International Conference on Gas Hydrates (ICGH) (6th : 2008)

A NEW METHOD FOR THE STATISTICAL EVALUATION OF NATURAL GAS HYDRATE NUCLEATION AT ELEVATED PRESSURE Kozielski, K.A.; Becker, N.C.; Hartley, P.G.; Wilson, P.W.; Haymet, A.D.J.; Gudimetla, R.; Ballard, A.L.; Kini, R. 2008-07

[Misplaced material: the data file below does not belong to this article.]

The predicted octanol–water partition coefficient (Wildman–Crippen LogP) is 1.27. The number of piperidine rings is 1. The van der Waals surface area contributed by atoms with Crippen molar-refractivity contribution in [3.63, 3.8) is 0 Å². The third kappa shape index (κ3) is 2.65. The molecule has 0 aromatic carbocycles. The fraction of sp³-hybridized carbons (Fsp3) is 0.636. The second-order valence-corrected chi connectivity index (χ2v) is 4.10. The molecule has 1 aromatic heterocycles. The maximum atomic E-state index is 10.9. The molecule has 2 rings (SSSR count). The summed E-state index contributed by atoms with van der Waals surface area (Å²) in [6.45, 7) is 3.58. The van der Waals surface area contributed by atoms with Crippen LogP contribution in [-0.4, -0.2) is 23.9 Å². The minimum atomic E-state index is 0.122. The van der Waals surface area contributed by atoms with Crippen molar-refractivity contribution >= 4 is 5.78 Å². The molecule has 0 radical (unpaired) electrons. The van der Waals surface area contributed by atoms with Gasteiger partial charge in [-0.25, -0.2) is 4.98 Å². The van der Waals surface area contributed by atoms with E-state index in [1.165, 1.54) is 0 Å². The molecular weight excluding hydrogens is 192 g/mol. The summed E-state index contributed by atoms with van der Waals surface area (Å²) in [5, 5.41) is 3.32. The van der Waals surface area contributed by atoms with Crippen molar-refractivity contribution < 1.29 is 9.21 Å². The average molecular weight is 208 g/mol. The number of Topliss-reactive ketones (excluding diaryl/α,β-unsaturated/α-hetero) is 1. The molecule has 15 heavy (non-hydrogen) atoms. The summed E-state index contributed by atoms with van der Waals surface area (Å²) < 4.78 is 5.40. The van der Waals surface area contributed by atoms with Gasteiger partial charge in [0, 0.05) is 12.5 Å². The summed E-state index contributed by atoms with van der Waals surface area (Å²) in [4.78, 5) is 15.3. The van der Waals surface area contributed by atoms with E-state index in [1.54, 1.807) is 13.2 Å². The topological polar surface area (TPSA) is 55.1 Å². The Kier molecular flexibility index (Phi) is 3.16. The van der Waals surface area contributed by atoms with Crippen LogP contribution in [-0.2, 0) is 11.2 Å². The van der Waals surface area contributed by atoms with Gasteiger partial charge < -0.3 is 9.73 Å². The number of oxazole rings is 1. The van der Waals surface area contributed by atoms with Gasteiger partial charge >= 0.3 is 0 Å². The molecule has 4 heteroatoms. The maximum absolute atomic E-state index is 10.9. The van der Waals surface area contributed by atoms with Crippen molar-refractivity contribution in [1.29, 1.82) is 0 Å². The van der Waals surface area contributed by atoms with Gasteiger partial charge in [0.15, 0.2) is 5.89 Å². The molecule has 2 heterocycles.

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A NEW METHOD FOR THE STATISTICAL EVALUATION OF NATURAL GAS HYDRATE NUCLEATION AT ELEVATED PRESSURE   K. A. Kozielski  , N. C. Becker & P. G. Hartley Commonwealth Scientific and Industrial Research Organisation (CSIRO) Division of Molecular and Health Technologies, Bayview Avenue, Clayton, VIC 3169 AUSTRALIA  P. W. Wilson & A. D. J. Haymet Scripps Institution of Oceanography 8602 La Jolla Shores Drive, CA 92037 USA  R. Gudimetla & A. L. Ballard BP America Production Company, 501 West Lake Park Boulevard, Houston, TX 77079 USA  R. Kini Chevron Energy Technology Company, 1600 Smith St. Houston, Texas 77002 USA  ABSTRACT  Nucleation is a stochastic process, most accurately represented by a probability distribution. Obtaining sufficient data to define this probability distribution is a laborious process.  Here, we describe a novel instrument capable of the automated determination of hydrate nucleation probability under non-equilibrium conditions for a range of natural gas mixtures at pressures up to 10MPa. The instrument is based on the automated lag time apparatus (ALTA) which was developed to study the stochastic nature of nucleation in ambient pressure systems [1].We demonstrate that the probability distribution represents a robust and reproducible tool for the quantitative evaluation of hydrate formation risk under pseudo-realistic pressure conditions.  Keywords: gas hydrates, nucleation, super-cooling, sub-cooling.    Corresponding author:   Phone: +61 3 9545 2193    Fax: +61 3 9545 2446   E-mail: karen.kozielski  INTRODUCTION  Gas hydrates commonly form in sub-sea oil and gas pipelines at high pressure and low temperature.  The hydrates are problematic because they can grow to form plugs that completely block the pipes and prevent the flow of production fluids.  Remediation can be time consuming and costly.    Oil & gas production facilities are designed and constructed to minimise any risk of hydrate formation.  Operational procedures include strategies for hydrate prevention and mitigation such as the addition of thermodynamic or kinetic inhibitors.  However, better understanding of the hydrate risk factors will help engineers to design and operate their facilities to tighter margins at considerable cost savings.  Proceedings of the 6th International Conference on Gas Hydrates (ICGH 2008), Vancouver, British Columbia, CANADA, July 6-10, 2008. When a hydrate forming system reaches a temperature and pressure at which hydrate formation is possible, there is a delay (induction time) before hydrate formation is actually observed [2].  Since nucleation is a stochastic process, the exact induction time will be different for each experiment, even if all conditions remain identical.  Many measurements are therefore required to obtain a statistically valid probability distribution of results.  Due to the high pressures required for the formation of natural gas hydrates, large pressure vessels are needed to withstand the pressures involved.  These vessels have a large thermal mass, so dynamic experiments are difficult due to the significant temperature lags involved.  Most experiments are carried out at isothermal temperatures, but induction times can be extremely long, so it is time consuming to undertake many repetitions at the same experimental conditions.  To overcome some of these problems, model hydrate systems (such as THF) are often studied in preference [2,3].  However, the model compounds do not necessarily behave in exactly the same way as natural gas hydrates in pipe lines at pressure, so researchers were keen to find a way to study the nucleation of natural gas hydrates, at pressure in a statistically valid way.  In the 1990’s Haymet, Heneghan and Wilson developed and refined an instrument that is able to measure the nucleation of ice at ambient pressures [1].  This instrument is know as the Automatic Lag Time Apparatus (ALTA) and has been successfully applied to the study of THF/water hydrates at ambient pressures [4].  The instrument relies on the fact that liquid water becomes somewhat opaque on freezing.  By monitoring the intensity of a light beam through the sample cell it is possible to detect this freezing event by a sudden drop in light intensity.  A similar change is observed during the formation of THF/water hydrates.  A small liquid sample (approx 300L) in a custom made sample tube (similar to an NMR tube) is placed into an aluminium block.  The temperature of the block is accurately controlled by a couple of peltier cells and heat sinks.  The small volume of the sample allows rapid heating and cooling at a well controlled rate, with minimal thermal lag. Current to the peltiers is controlled by a computer interface.  The temperature of the block is linearly cooled at a known cooling rate (alpha) until a freezing event is detected.  The temperature recorded for this event is always lower than the equilibrium formation temperature and is known as the degree of sub-cooling or super-cooling.  In ALTA experiments it is referred to as T50 and is defined as the temperature at which 50% of the sample runs recorded a freezing event, relative to the equilibrium formation temperature.  Haymet and co-workers were able to demonstrate that sufficient data points were collected during each experiment to produce a nucleation probability distribution function for a specific set of experimental conditions.  They were also able to demonstrate that the results obtained were independent of cooling rate [1].  Changing the experimental conditions (for example by addition of an impurity) shifted the probability distribution to a smaller super-cooled value (i.e. nucleation was able to occur at smaller magnitudes of supercooling) [4].  Having demonstrated that the instrument was effective for measuring ice nucleation and THF hydrate nucleation, the next logical step was to extend the technique to study the nucleation of natural gas hydrates formed at elevated pressures. With careful redesign of the sample chamber, alteration to some electronic and thermal controls and modification of the instrument software, a new version of the instrument was born.  The new instrument was named the High Pressure Automatic Lag Time Apparatus (HP ALTA).  Unlike other pressure instruments, the HP ALTA is able to generate indicative results for a particular hydrate system within minutes, a good probability distribution within a day (results accurate to within one degree) and a statistically robust data set in 2-3 days.  The instrument is relatively small and compact (bench top) and allows the operator to control important parameters such as melting temperature, hold time and cooling rate.   EXPERIMENTAL DETAIL  All measurements described here were made with a purpose built automated nucleation device, which we have named as the high pressure automated lag time apparatus (HP ALTA).  The water used in these experiments is sourced from a Millipore ultra pure water system (model ZAMQ05001).  Feedstock for this system is deionised house supply lab water (treated by ion exchange then activated carbon filtration).  The conductivity of the purified water is indicated on the purifier as <20 MS/cm (1S = 1 Ohm -1 ).  Sample cells are custom made from borosilicate glass tubing with an external diameter of 4mm and an internal diameter of 2mm.  Before their first use, these cells were cleaned in chromic acid to ensure that the surfaces were free of any contamination.  Each sample cell holds approximately 100L of water during an experiment.  The gas used is a custom mixture of 90% methane/10% propane, obtained from BOC Gases. The purity of this gas is 99.99%.  At the start of each experiment, a sample tube containing 100L of water is placed into the high pressure cell.  The cell is then sealed and flushed several times with the gas mixture to displace any air present.  The pressure is then carefully increased to the desired pressure (maximum working pressure is 10MPa).  At this point the lines are sealed and the cylinder is closed. Pressure loses from the system over a period of 3- 5 days are minimal (no greater than 0.1 MPa).  The sample cell is then held at a temperature (above the equilibrium hydrate formation temperature for the experimental pressure used) for a defined period of time.  The temperature of the cell is then linearly cooled (at a defined cooling rate) until nucleation is detected.  The peltiers then switch to heating mode and raise the temperature back to the original value, where it remains for a defined period of time (to ensure complete melting of the sample).  The cycle then begins again and is repeated as many times as desired to produce a statistically valid data set (generally 300 data points, but at least 160 data points). Information is recorded in a computer data file for later processing.   RESULTS AND DISCUSSION  When the data is processed, several graphs are produced to evaluate the quality of the information.  The first graph is a plot of “lag time” vs run number, which was referred to as a “Manhattan” by Haymet and co-workers.  A typical example is given in Figure 1.  Manhattan 0 50 100 150 200 250 300 350 400 1 42 83 124 165 206 247 288 329 370 411 452 493 534 575 616 Runs L a g  T im e  Figure 1. Typical HP ALTA “Lag Time” Data.   The lag time is the number of seconds recorded on the linear cooling ramp since the temperature passed through the equilibrium formation temperature.  Since the cooling rate is known, the lag time can easily be converted to temperature (and vice versa).  The Manhattan graph gives a visual assessment of the data quality.  The lag time would be expected to vary from run to run, but remain relatively consistent across the duration of the experiment.  A drift in the lag time data (increasing or decreasing with run number) would indicate a systematic variation during the experiment (for example, clouding of the detector or light source).  An extremely scattered or variable Manhattan or a sudden change in lag time might indicate the presence of a bubble (or particle) in the light beam.  The second graph that is produced is a “survival curve” which plots the fraction of samples that remain unfrozen as a function of sub-cooling (ie the temperature of the detected freezing event relative to the equilibrium formation temperature). A typical example is given in Figure 2. S-Curve 0.0 0.1 0.2 0.3 0.4 0.5 0.6 0.7 0.8 0.9 1.0 0 1 2 3 4 5 6 7 8 9 10 11 12 13 14 15 16 17 18 19 20 Degrees of Sub-Cooling (T) F ra c ti o n  U n fr o z e n   Figure 2. Typical “S-Curve”   It was important to establish that gas hydrates were formed within the instrument, not simply ice, so a number of experiments were run at different pressures to investigate.  Under equilibrium conditions and ambient pressure, ice can form at 273K.  In the HP ALTA (cell left open to the atmosphere at ambient pressure), a sub-cooling of approximately 14 o C is obtained for ice nucleation (ie a freezing event is detected by the instrument at around 259K).  When the cell was sealed and flushed with the 90% methane/ 10% propane gas mixture at pressures ranging from 3.0 to 4.7MPa, freezing events were detected in the range 273K to 280K – i.e. above the equilibrium freezing point of water.  The phase diagram for ice formation shows that the equilibrium formation temperature decreases at higher pressures, and would equate to a decrease of approximately 0.6K over the working pressure range of the HP ALTA (0 to 10MPa).  It is therefore reasonable to assume that pressure will have a negligible effect on the super-cooling temperature of ice formation in this instrument.  The equilibrium formation temperature for hydrate formation from this particular gas composition is calculated to increase with pressure by 22.5K over the range 0.5 to 10MPa.  The freezing events that we detect in the HP ATLA at pressure using the methane/propane gas mix occur at temperatures above the equilibrium formation temperature of ice and seem to occur at higher temperatures for higher pressures (in general).  Table 1 shows some typical results obtained to date.  The data is grouped together into boxes to indicate experiments where all variables were constant (i.e. same sample tube, same water sample, same instrumental settings).  Since this data was collected, further improvements have been made to the instrument to control the temperature of the sample, calibrate for thermal lags within the instrument and define the optimum settings for future experiments.  Now that this is complete, the experiments shown in Table 1 will be repeated.   However, the most logical conclusion from the data presented is that gas hydrates are formed and detected by the HP ALTA instrument.   Sample Date Pressure (MPa) T50  ( o C)  Freezing Event (K) 12 th  Jan 4.70 11.67 279.3 15 th  Jan 4.50 12.11 278.6 16 th  Jan 3.50 13.92 274.9 23 rd  Jan 3.15 17.35 270.2 10 th  May 4.10 14.68 275.3 9 th  May 4.10 14.09 275.9 4 th  May 3.00 13.42 274.1 3 rd  May 3.00 13.13 274.4 7 th  May 2.30 10.21 274.8 25 th  May 4.00 12.72 277.3 28 th  May 4.00 12.09 277.9 1 st  June 3.00 14.62 272.9 24 th  May 3.00 13.40 274.1 18 th  June 3.60 15.77 272.7 22 nd  June 3.00 12.01 275.5  Table 1. Hydrate Nucleation as a Function of Pressure.  In order to determine the reproducibility of the experiments and the number of experiments required to give a reasonable estimate of T50, the long experiment shown in Figures 1 and 2 was divided into data sub-sets and reanalysed.  Results are shown in Figure 3 and Table 2.  Reproducibility of S-Curves 0.0 0.1 0.2 0.3 0.4 0.5 0.6 0.7 0.8 0.9 1.0 12.0 12.5 13.0 13.5 14.0 14.5 15.0 15.5 16.0 16.5 Degrees of Sub-Cooling (T) F ra c ti o n  U n fr o z e n 0-125 126-250 251-375 376-500 501-625   Figure 3. Reproducibility of Data within One Experiment of 625 Runs   Run Numbers T50 ( o C) T95 ( o C) 0-125 13.84 13.20 125-250 13.54 12.84 250-375 13.91 13.20 375-500 13.91 13.20 500-625 14.35 13.52 0-625 13.89 13.08  Table 2. Reproducibility of Data within One Experiment of 625 Runs  The data shows that even data sets as short as 125 runs will give an estimate of T50 within 0.5 of a degree and all results fall within a range of approximately 4 degrees.  Previous work by Haymet and Wilson [4] has shown that differences in sample cell alone can shift the value of T50 by up to 3 degrees (which is most likely due to surface defects in the glass which may assist the nucleation process to varying degrees).  Addition of sand or rust can shift the value of T50 by as much as 7 or 8 degrees, so this instrument will therefore be able to confidently monitor changes to the nucleation process from different factors (e.g. pressure, composition and impurities), if the sub-cooling is altered by more than a degree or two.   CONCLUSIONS  The HP ALTA instrument is able to detect hydrate nucleation in typical natural gas hydrate mixtures at elevated pressures.  The data produced is extremely similar to previous ambient versions of the instrument and reproducibility within one extended run is good.  The HP ALTA instrument will therefore be a robust method for detecting significant changes in hydrate nucleation as a function of different experimental parameters in the future which may include cooling rate, pressure, addition of an impurity, gas composition and liquid composition.   REFERENCES  [1]   Henegan AF, Haymet ADJ, Liquid-to-crystal nucleation: A new generation lag-time apparatus, Journal of Chemical Physics 2005; 117(11):5319-5327. [2]   Sloan ED, Koh C, Clathrate Hydrates of Natural Gases, CRC Press, 2007. [3]   Long J, Lederhos J, Sum R, Christiansen R, Sloan ED, Kinetic Inhibitors of Natrural Gas Hydrates, Proceeding of the 73 rd  Annual Convention of the Gas Processors Association,1994. [4]   Wilson PW, Lester D, Haymet ADJ, Heterogeneneous Nucleation of Clathrates from Supercooled Tetrahydrofuran (THF)/Water Mixtures, Proceedings of the 5 th  International Conference on Gas Hydrates, 2005.